Dr. Samiul A Mostafa of the University of Leicester said the study involved 4,688 white Europeans and 1,352 South Asians -- people of Indian, Pakistani, Bangladeshi and Sri Lankan origin.
The study, published in Diabetes Care, found South Asians had higher levels of three measures of blood sugar -- HbA1c, a measure of blood sugar over three months; fasting plasma glucose; and 2-hour plasma glucose -- which are all used for diagnosis of type 2 diabetes.
"'We know type 2 diabetes is more common in South Asians compared to Europeans and is diagnosed at an earlier age," Mostafa said in a statement. "We are trying to explain reasons why this occurs beyond the well known risk factors of diet and physical activity. Our study suggests the main measures of glucose used in diagnosis of type 2 Diabetes are all higher in South Asians independent of risk factors which cause diabetes such as obesity, blood pressure, smoking and gender. This may explain why diabetes diagnosis is higher in South Asians but more research is required."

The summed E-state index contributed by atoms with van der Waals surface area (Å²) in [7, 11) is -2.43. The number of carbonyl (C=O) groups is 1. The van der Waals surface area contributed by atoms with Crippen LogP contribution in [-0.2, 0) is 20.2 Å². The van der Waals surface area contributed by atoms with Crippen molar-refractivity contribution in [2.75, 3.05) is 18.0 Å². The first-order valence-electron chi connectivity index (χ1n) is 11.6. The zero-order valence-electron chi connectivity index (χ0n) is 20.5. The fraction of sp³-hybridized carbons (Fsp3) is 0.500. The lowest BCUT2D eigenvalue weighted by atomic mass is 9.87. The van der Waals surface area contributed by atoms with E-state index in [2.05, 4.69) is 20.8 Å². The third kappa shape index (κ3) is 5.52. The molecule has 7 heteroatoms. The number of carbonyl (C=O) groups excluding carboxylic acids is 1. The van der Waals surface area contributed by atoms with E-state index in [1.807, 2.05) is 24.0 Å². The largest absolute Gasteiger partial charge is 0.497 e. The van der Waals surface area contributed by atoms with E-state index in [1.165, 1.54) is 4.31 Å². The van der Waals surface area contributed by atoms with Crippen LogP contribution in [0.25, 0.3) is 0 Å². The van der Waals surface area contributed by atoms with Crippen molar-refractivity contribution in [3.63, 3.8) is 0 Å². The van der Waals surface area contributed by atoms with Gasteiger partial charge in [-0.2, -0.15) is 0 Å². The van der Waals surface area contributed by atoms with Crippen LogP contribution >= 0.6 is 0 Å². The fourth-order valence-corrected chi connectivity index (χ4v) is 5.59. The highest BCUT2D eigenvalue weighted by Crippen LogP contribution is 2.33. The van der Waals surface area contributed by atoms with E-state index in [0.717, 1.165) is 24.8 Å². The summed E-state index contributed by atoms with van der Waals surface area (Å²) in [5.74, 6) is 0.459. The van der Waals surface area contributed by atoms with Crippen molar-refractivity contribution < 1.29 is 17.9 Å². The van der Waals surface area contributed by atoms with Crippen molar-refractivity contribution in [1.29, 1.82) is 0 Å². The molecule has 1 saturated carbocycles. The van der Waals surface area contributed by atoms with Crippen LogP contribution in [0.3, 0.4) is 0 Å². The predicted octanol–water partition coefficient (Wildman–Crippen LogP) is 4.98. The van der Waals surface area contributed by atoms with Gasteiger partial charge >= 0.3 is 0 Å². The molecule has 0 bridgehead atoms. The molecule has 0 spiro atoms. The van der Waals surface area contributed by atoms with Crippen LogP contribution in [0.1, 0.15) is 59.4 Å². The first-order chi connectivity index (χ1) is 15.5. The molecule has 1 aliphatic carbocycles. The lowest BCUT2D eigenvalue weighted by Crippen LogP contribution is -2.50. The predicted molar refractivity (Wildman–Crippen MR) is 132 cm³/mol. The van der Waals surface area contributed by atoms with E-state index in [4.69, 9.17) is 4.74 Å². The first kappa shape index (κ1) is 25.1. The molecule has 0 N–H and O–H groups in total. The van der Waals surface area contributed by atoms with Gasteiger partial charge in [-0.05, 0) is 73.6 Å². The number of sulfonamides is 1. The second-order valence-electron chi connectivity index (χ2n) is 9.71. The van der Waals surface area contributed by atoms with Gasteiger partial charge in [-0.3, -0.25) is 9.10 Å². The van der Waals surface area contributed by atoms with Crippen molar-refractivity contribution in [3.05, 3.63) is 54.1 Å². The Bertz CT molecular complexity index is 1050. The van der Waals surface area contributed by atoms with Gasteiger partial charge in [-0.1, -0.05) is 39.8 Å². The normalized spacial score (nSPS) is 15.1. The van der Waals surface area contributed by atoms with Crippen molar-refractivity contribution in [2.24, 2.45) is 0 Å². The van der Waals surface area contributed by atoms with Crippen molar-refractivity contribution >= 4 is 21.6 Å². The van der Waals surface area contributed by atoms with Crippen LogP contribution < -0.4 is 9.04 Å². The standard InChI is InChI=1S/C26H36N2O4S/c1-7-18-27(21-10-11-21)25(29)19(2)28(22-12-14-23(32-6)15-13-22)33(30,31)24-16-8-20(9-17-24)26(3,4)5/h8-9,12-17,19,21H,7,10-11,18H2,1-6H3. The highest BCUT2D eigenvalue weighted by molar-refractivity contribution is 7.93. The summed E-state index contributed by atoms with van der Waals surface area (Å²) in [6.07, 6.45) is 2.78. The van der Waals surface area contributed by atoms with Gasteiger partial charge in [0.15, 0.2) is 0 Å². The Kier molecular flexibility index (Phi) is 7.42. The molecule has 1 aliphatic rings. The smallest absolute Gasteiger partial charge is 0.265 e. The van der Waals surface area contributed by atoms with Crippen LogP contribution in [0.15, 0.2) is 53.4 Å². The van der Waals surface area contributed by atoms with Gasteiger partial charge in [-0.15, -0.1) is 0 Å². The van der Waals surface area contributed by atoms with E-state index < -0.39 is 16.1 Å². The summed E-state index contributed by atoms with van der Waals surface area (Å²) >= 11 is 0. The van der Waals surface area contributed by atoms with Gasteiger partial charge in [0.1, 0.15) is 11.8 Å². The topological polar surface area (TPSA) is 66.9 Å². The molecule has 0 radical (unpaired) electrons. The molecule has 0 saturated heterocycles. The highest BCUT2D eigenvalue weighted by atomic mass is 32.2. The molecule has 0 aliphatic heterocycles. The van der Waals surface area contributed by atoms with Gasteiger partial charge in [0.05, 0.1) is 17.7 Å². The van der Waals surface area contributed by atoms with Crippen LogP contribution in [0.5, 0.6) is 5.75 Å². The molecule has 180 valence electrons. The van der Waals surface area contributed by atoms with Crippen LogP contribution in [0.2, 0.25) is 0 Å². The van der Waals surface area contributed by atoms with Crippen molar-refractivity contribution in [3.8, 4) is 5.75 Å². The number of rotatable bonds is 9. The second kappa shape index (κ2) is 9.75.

The findings suggest South Asians should be monitored closely for type 2 diabetes, Mostafa said.